SERPENS (Sistema Espacial para Realização de Pesquisa e Experimentos com Nanossatélites) is a student-built 3-Unit CubeSat developed by a consortium of Brazilian Universities in a project involving over 100 students to gain experience in the development, manufacture and operation of a space mission. The 3U satellite consists of two sectors developed separately.
Sector A includes the Attitude Determination and Control System, Electrical Power System, Data Handling Systems, a Telemetry & Command Communications System, and an INPE Transponder and Pulsed Plasma Thruster for demonstration in orbit. The second Sector includes its own Electrical Power System, Data Handling Architecture and Communications System, hosting an amateur radio payload. Sector A accounts for 2U of the Cubesat while Sector B fills the remaining 1U.
The Pulsed Plasma Thruster for CubeSat Propulsion (PPTCUP) attempts to minimize the well-established design of Pulsed Plasma Thrusters which are flight-proven electric propulsion systems used in a variety of space applications.
Pulsed Plasma Thrusters use a propellant, commonly a solid fuel, that is ablated by an electric arc. Through the heat of the arc, gas released from the fuel is turned into a plasma that is located between two electrodes. Due to its charged nature, the plasma completes the circuit between the electrodes and allows electrons to flow which generates a strong electromagnetic field and associated Lorentz force that is exerted on the plasma, causing it to accelerate and be expelled from the thruster at high velocity, which, according to Newton’s Third Law, causes a force of the spacecraft. The pulsed nature of the thruster is due to an interval of time needed to recharge the electrodes after each burst of fuel.
PPTCUP was developed by Mars Space Ltd, Clyde Space and the University of Southampton. It consists of a thruster board and discharge chamber. Overall, the thruster assembly weighs 180 grams including 7g of Teflon fuel and delivers a thrust of 40 micronewtons at a power consumption of 2 Watts. The entire thruster assembly fits into a 90 by 90 by 27-millimeter envelope.The thruster operates at a specific impulse of 608 seconds and in its original version is certified for 1.5 million shots. For durability, the system uses copper-tungsten electrodes. All thruster functions are controlled by a PIC16 microcontroller.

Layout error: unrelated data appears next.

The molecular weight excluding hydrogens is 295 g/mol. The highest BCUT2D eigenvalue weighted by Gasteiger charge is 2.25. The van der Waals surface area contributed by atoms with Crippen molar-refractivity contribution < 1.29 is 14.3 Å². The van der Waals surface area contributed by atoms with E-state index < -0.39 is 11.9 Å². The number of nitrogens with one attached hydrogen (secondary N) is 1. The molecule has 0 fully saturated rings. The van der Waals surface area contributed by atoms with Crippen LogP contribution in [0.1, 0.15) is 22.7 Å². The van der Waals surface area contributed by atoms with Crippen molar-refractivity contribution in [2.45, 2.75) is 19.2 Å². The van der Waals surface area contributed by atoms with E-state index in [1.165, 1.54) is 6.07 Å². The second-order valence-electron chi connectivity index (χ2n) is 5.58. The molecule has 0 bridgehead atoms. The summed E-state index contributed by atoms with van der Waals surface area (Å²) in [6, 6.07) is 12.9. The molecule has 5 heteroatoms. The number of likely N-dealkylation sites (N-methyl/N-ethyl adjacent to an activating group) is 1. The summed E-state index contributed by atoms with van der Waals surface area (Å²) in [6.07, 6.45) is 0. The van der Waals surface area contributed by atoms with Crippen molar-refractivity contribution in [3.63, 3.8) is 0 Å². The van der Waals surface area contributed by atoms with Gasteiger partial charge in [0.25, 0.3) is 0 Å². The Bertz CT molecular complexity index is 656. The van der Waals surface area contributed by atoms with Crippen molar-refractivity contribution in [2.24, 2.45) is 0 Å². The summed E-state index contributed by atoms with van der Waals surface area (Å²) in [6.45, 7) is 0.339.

PPTCUP is planned to be used in CubeSat Projects for drag compensation, orbit maintenance, formation flying and orbit transfers. Used for Drag Compensation, the thruster is able to increase the life of a low orbiting CubeSat by up to 200%. The thruster may also be used as a de-orbiting device to lower the perigee of a CubeSat for faster orbital decay in order to comply with the 25-year de-orbiting rule.
The INPE Transponder Installed on the Satellite will be used to deliver Data Collection System data packets from remote terminals deployed across Brazil to ground stations. Data Collection Platforms can be deployed virtually at any location on the globe to provide in-situ measurements of meteorological data that is then uplinked to satellites and transmitted to ground stations for collection, processing and distribution.
The DCPs operate in the UHF band at 401/402 MHz. These platforms include remote weather stations, buoys at sea to measure sea state and alert in the event of tsunamis as well as other measurement stations that are deployed in remote locations. Data received via the DCS UHF antenna at data rates of 100 to 300bit/s is relayed to the ground via the S-Band antenna for processing and distribution.
The HUMSAT transponder is used as part of a store and forward communications system that is currently deployed on a number of pathfinder satellites to evaluate a simple communications architecture that could be established by deploying a number of store and forward satellites into orbit.
Using receivers, the satellite receives small packets of data that are stored in the onboard memory and relayed by the satellite transmitter at a given time to be delivered to a recipient. This system could be used for the transfer of messages in areas with poor communications infrastructure.